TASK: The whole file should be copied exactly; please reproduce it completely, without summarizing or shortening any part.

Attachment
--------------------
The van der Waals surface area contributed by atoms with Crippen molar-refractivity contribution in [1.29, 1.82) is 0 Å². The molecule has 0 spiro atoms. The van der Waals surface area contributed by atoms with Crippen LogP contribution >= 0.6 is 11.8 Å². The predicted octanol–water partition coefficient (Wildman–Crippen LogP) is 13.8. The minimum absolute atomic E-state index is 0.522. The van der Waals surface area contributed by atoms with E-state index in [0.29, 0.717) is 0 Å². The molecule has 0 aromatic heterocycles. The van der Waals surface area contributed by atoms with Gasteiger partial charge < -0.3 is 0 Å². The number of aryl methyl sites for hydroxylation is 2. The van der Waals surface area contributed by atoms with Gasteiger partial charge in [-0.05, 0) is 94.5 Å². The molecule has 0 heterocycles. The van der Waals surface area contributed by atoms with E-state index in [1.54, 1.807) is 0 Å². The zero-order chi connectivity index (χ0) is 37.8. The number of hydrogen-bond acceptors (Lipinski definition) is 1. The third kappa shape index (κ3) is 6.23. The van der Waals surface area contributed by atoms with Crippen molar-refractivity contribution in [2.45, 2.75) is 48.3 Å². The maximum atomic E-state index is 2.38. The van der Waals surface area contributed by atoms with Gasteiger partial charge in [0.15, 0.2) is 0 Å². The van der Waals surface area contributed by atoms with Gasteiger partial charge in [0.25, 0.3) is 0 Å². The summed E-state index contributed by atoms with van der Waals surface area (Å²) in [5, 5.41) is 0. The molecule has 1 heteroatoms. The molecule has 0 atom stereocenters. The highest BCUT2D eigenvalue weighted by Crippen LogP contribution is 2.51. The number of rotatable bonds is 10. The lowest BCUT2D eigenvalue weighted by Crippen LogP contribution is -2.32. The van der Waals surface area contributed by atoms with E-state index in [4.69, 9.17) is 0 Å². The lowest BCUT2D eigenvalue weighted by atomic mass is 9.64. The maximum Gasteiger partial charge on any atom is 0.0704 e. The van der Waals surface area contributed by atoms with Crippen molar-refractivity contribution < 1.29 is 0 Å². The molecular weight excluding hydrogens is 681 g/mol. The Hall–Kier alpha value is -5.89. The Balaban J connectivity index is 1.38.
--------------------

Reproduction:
The van der Waals surface area contributed by atoms with Crippen molar-refractivity contribution in [1.29, 1.82) is 0 Å². The molecule has 0 spiro atoms. The van der Waals surface area contributed by atoms with Crippen LogP contribution >= 0.6 is 11.8 Å². The predicted octanol–water partition coefficient (Wildman–Crippen LogP) is 13.8. The minimum absolute atomic E-state index is 0.522. The van der Waals surface area contributed by atoms with E-state index in [0.29, 0.717) is 0 Å². The molecule has 0 aromatic heterocycles. The van der Waals surface area contributed by atoms with Gasteiger partial charge < -0.3 is 0 Å². The number of aryl methyl sites for hydroxylation is 2. The van der Waals surface area contributed by atoms with Gasteiger partial charge in [-0.05, 0) is 94.5 Å². The molecule has 0 heterocycles. The van der Waals surface area contributed by atoms with E-state index in [1.54, 1.807) is 0 Å². The zero-order chi connectivity index (χ0) is 37.8. The number of hydrogen-bond acceptors (Lipinski definition) is 1. The third kappa shape index (κ3) is 6.23. The van der Waals surface area contributed by atoms with Crippen molar-refractivity contribution in [2.45, 2.75) is 48.3 Å². The maximum atomic E-state index is 2.38. The van der Waals surface area contributed by atoms with Gasteiger partial charge in [0.15, 0.2) is 0 Å². The van der Waals surface area contributed by atoms with Gasteiger partial charge in [0.25, 0.3) is 0 Å². The summed E-state index contributed by atoms with van der Waals surface area (Å²) in [5, 5.41) is 0. The molecule has 1 heteroatoms. The molecule has 0 atom stereocenters. The highest BCUT2D eigenvalue weighted by Crippen LogP contribution is 2.51. The number of rotatable bonds is 10. The lowest BCUT2D eigenvalue weighted by Crippen LogP contribution is -2.32. The van der Waals surface area contributed by atoms with E-state index in [4.69, 9.17) is 0 Å². The lowest BCUT2D eigenvalue weighted by atomic mass is 9.64. The maximum Gasteiger partial charge on any atom is 0.0704 e. The van der Waals surface area contributed by atoms with Crippen molar-refractivity contribution < 1.29 is 0 Å². The molecular weight excluding hydrogens is 681 g/mol. The Hall–Kier alpha value is -5.89. The Balaban J connectivity index is 1.38.